When the Spirit of God wants to work in his people, he often starts by stoking the fires of a particular, holy ambition for a particular ministry or need. The fire of passion for God to do something in your generation, or on your campus, or in your family, grows to a fever temperature inside of you. It’s less of a “word” from God that it is a holy discontent with a situation, a broken heart over injustice and pain, or a burning passion to see God glorified.

For example, Scripture does not record God ever telling David that he wanted him to fight with Goliath. God did not summon David to a “holy huddle” in the pasture in which he said, “OK, David, there will be a giant there, and he will say this . . . and then you get 5 rocks, and then . . . .”

David simply found himself in a place with a defiant giant, burning with holy zeal. He assumed that meant God wanted him to fight. Furthermore, God gave David no assurance that he would defeat Goliath on that day. David simply believed God wanted him to fight the giant and trusted God with the outcome.

I’ve had a few moments like that in my life. For instance, I spent two years living as a missionary in Southeast Asia. Shortly after I left, the worst tsunami on record swept onto the island, killing more than 100,000 people. When I returned and stood at the very spot where the tsunami had come ashore, I sensed God telling me that he would send a wave of salvation through that same area, and that our church was to continually place people there on the ground believing it, waiting for it to happen.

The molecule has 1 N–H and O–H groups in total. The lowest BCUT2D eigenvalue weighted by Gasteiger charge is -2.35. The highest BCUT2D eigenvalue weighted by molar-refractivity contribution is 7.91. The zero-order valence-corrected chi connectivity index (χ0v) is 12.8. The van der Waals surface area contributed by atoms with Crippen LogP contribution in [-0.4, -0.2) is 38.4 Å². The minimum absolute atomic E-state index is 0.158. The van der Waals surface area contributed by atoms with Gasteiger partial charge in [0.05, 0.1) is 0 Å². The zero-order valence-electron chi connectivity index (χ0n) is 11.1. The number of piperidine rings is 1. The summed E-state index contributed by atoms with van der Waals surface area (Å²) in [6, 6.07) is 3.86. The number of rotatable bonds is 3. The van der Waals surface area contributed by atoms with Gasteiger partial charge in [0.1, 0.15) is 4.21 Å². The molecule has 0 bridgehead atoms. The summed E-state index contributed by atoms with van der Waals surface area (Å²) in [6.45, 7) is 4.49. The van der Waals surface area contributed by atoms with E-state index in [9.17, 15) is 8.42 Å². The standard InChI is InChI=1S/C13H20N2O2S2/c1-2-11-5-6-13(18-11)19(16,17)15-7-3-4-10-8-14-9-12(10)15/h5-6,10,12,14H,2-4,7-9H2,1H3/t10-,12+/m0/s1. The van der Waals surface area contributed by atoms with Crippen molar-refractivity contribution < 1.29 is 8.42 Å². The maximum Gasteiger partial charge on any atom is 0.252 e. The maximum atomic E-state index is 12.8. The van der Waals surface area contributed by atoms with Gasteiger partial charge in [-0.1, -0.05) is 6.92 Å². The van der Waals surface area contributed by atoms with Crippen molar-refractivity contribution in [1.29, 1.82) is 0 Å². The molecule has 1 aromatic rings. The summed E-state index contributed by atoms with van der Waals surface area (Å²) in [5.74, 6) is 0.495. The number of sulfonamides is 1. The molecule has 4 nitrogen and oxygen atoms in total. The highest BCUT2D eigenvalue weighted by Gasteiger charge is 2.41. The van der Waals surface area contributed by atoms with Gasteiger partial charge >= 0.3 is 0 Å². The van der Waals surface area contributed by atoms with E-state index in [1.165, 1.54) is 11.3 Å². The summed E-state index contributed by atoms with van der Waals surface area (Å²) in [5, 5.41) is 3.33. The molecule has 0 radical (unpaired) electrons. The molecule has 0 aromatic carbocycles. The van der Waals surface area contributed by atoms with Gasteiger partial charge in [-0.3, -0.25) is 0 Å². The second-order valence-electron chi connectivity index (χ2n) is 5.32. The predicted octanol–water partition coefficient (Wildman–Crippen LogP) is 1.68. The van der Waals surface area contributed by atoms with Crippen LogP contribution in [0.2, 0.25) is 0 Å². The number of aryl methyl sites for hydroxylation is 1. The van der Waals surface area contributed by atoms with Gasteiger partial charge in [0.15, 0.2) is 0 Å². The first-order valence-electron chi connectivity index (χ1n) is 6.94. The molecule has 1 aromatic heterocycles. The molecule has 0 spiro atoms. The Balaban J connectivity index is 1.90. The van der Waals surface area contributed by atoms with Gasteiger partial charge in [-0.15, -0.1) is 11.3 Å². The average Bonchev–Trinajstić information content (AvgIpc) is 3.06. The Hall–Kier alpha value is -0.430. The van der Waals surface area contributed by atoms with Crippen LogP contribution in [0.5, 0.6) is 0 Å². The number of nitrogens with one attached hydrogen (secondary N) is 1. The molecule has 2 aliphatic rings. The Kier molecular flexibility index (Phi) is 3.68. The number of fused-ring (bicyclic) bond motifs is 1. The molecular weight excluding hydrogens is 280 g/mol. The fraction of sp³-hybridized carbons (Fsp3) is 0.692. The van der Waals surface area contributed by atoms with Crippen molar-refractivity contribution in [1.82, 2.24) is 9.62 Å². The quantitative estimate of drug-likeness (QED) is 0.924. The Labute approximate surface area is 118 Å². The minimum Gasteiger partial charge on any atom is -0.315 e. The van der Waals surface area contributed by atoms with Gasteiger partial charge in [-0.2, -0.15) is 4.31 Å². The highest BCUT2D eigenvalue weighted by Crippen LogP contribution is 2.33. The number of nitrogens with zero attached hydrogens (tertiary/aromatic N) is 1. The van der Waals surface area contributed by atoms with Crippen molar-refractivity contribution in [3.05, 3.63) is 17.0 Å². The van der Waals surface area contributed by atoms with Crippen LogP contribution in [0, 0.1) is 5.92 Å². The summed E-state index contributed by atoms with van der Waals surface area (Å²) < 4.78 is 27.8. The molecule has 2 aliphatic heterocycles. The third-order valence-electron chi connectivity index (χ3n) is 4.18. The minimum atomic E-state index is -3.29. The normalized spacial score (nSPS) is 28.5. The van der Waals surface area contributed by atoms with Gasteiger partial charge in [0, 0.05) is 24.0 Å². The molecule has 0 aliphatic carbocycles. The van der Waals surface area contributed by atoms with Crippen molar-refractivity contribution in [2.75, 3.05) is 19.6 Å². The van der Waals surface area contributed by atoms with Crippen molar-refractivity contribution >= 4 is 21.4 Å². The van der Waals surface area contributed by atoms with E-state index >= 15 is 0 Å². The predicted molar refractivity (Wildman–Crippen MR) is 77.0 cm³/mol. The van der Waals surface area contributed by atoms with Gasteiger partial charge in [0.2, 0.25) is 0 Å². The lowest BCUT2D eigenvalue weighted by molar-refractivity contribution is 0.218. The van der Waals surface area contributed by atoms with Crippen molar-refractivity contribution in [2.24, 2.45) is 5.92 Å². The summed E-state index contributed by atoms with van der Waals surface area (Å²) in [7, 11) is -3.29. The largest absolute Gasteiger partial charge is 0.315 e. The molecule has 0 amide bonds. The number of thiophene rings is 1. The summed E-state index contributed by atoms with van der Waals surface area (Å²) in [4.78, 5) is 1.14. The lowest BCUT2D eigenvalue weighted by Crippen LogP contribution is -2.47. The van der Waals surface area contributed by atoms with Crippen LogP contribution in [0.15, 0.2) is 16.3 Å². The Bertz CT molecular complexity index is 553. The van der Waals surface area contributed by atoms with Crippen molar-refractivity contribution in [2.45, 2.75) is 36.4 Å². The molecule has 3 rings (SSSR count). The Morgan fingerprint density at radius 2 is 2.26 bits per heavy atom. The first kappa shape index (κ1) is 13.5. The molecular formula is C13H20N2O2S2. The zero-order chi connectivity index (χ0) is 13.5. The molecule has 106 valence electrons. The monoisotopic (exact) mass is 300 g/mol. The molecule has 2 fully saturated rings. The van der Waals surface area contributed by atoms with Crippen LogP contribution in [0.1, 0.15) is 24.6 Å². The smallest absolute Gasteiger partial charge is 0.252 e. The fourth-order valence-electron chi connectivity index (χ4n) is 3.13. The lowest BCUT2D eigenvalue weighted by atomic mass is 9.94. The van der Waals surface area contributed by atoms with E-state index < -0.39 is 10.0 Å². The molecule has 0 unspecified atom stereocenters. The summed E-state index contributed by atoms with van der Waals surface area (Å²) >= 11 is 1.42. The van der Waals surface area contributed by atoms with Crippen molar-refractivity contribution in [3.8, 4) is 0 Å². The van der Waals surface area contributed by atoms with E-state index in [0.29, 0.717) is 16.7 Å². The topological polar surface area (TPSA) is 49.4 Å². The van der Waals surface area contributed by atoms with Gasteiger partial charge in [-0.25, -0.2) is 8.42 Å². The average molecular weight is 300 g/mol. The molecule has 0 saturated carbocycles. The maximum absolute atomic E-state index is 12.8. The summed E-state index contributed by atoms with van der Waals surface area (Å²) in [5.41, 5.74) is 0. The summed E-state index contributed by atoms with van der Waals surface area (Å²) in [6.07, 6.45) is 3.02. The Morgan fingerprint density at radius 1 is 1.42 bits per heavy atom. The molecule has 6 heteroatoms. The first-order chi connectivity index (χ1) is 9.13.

Not every ambition in our heart comes from God, but God certainly uses holy, burning desires like those as a compass to point true north for your life, to show you where he wants you to go and how he wants you to be involved in his mission. You likely will experience it as a holy discontent—a conviction that God wants something different than what the situation currently is. You sense him inviting you to lay hold of his willingness and release his power.

What’s one of your favorite Scriptures that empowers people to live fruitful lives?

In John 16:7, Jesus told his disciples, “It is to your advantage that I go away, for if I do not go away, the Helper will not come to you. But if I go, I will send him to you.” In other words, if they understood what was being offered to them in the Holy Spirit, they would have been glad he was returning to heaven if that meant getting the Spirit. Having the Holy Spirit in them would be better than having him beside them.

That’s a staggering promise. How many Christians today are experiencing the fulfillment of that promise?

When the disciples had Jesus beside them, he wasn’t just a force or a principle. He was a person, someone they interacted with. Someone who spoke into their lives.